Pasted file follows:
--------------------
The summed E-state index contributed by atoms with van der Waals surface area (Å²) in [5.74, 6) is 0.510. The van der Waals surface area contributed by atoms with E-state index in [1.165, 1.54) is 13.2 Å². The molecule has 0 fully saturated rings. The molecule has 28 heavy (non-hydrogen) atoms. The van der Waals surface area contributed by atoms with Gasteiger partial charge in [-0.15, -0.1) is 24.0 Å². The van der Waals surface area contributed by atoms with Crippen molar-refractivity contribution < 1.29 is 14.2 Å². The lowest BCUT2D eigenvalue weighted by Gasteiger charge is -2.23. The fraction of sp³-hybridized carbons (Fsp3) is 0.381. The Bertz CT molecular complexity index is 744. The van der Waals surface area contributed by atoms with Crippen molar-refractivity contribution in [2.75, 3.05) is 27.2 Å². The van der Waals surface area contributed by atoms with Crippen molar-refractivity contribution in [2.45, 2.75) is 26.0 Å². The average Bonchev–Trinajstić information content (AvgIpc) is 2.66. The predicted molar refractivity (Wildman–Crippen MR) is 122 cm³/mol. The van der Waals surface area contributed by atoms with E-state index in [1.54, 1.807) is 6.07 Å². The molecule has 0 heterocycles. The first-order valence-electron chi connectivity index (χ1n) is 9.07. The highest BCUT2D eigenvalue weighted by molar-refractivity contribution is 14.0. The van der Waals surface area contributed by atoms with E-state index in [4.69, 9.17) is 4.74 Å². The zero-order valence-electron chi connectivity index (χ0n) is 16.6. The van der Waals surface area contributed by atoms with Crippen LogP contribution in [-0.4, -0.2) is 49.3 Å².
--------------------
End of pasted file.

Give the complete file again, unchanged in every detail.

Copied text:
The summed E-state index contributed by atoms with van der Waals surface area (Å²) in [5.74, 6) is 0.510. The van der Waals surface area contributed by atoms with E-state index in [1.165, 1.54) is 13.2 Å². The molecule has 0 fully saturated rings. The molecule has 28 heavy (non-hydrogen) atoms. The van der Waals surface area contributed by atoms with Gasteiger partial charge in [-0.15, -0.1) is 24.0 Å². The van der Waals surface area contributed by atoms with Crippen molar-refractivity contribution < 1.29 is 14.2 Å². The lowest BCUT2D eigenvalue weighted by Gasteiger charge is -2.23. The fraction of sp³-hybridized carbons (Fsp3) is 0.381. The Bertz CT molecular complexity index is 744. The van der Waals surface area contributed by atoms with Crippen molar-refractivity contribution in [2.75, 3.05) is 27.2 Å². The van der Waals surface area contributed by atoms with Crippen molar-refractivity contribution in [2.45, 2.75) is 26.0 Å². The average Bonchev–Trinajstić information content (AvgIpc) is 2.66. The predicted molar refractivity (Wildman–Crippen MR) is 122 cm³/mol. The van der Waals surface area contributed by atoms with E-state index in [1.54, 1.807) is 6.07 Å². The molecule has 0 heterocycles. The first-order valence-electron chi connectivity index (χ1n) is 9.07. The highest BCUT2D eigenvalue weighted by molar-refractivity contribution is 14.0. The van der Waals surface area contributed by atoms with E-state index in [4.69, 9.17) is 4.74 Å². The zero-order valence-electron chi connectivity index (χ0n) is 16.6. The van der Waals surface area contributed by atoms with Crippen LogP contribution in [-0.4, -0.2) is 49.3 Å².